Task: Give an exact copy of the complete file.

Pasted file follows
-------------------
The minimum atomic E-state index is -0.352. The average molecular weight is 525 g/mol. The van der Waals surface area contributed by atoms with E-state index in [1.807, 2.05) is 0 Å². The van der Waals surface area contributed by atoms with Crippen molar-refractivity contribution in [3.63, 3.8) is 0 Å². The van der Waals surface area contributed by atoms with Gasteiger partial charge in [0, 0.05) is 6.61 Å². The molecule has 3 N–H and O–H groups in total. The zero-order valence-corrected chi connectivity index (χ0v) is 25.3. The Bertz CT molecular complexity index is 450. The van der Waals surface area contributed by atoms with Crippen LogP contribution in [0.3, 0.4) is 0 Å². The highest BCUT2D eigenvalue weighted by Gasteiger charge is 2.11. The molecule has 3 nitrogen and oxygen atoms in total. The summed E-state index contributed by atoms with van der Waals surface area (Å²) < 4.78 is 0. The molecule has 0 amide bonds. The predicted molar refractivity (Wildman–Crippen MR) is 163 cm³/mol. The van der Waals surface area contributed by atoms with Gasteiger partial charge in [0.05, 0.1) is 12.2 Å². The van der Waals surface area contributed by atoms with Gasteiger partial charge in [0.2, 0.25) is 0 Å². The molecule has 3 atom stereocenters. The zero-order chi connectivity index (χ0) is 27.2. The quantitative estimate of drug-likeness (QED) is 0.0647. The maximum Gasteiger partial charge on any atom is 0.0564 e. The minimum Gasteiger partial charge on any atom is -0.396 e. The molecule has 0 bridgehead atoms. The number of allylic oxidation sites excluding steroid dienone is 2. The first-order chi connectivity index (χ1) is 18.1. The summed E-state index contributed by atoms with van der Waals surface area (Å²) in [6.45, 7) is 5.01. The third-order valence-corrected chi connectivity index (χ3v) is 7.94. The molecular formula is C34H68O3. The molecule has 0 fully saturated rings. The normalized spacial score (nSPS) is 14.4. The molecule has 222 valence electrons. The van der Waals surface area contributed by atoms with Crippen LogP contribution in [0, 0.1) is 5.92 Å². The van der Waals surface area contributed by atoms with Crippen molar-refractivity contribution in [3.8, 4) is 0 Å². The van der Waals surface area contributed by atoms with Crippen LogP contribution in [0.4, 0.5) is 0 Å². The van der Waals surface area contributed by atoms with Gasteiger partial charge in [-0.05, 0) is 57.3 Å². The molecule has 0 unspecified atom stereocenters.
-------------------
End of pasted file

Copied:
The minimum atomic E-state index is -0.352. The average molecular weight is 525 g/mol. The van der Waals surface area contributed by atoms with E-state index in [1.807, 2.05) is 0 Å². The van der Waals surface area contributed by atoms with Crippen molar-refractivity contribution in [3.63, 3.8) is 0 Å². The van der Waals surface area contributed by atoms with Gasteiger partial charge in [0, 0.05) is 6.61 Å². The molecule has 3 N–H and O–H groups in total. The zero-order valence-corrected chi connectivity index (χ0v) is 25.3. The Bertz CT molecular complexity index is 450. The van der Waals surface area contributed by atoms with Crippen LogP contribution in [0.3, 0.4) is 0 Å². The highest BCUT2D eigenvalue weighted by Gasteiger charge is 2.11. The molecule has 3 nitrogen and oxygen atoms in total. The summed E-state index contributed by atoms with van der Waals surface area (Å²) < 4.78 is 0. The molecule has 0 amide bonds. The predicted molar refractivity (Wildman–Crippen MR) is 163 cm³/mol. The van der Waals surface area contributed by atoms with Gasteiger partial charge in [0.05, 0.1) is 12.2 Å². The van der Waals surface area contributed by atoms with Gasteiger partial charge in [0.2, 0.25) is 0 Å². The molecule has 3 atom stereocenters. The zero-order chi connectivity index (χ0) is 27.2. The quantitative estimate of drug-likeness (QED) is 0.0647. The maximum Gasteiger partial charge on any atom is 0.0564 e. The minimum Gasteiger partial charge on any atom is -0.396 e. The molecule has 0 bridgehead atoms. The number of allylic oxidation sites excluding steroid dienone is 2. The first-order chi connectivity index (χ1) is 18.1. The summed E-state index contributed by atoms with van der Waals surface area (Å²) in [6.45, 7) is 5.01. The third-order valence-corrected chi connectivity index (χ3v) is 7.94. The molecular formula is C34H68O3. The molecule has 0 fully saturated rings. The normalized spacial score (nSPS) is 14.4. The molecule has 222 valence electrons. The van der Waals surface area contributed by atoms with Crippen LogP contribution in [0, 0.1) is 5.92 Å². The van der Waals surface area contributed by atoms with Crippen molar-refractivity contribution in [3.8, 4) is 0 Å². The van der Waals surface area contributed by atoms with Crippen LogP contribution in [0.4, 0.5) is 0 Å². The van der Waals surface area contributed by atoms with Gasteiger partial charge in [-0.05, 0) is 57.3 Å². The molecule has 0 unspecified atom stereocenters.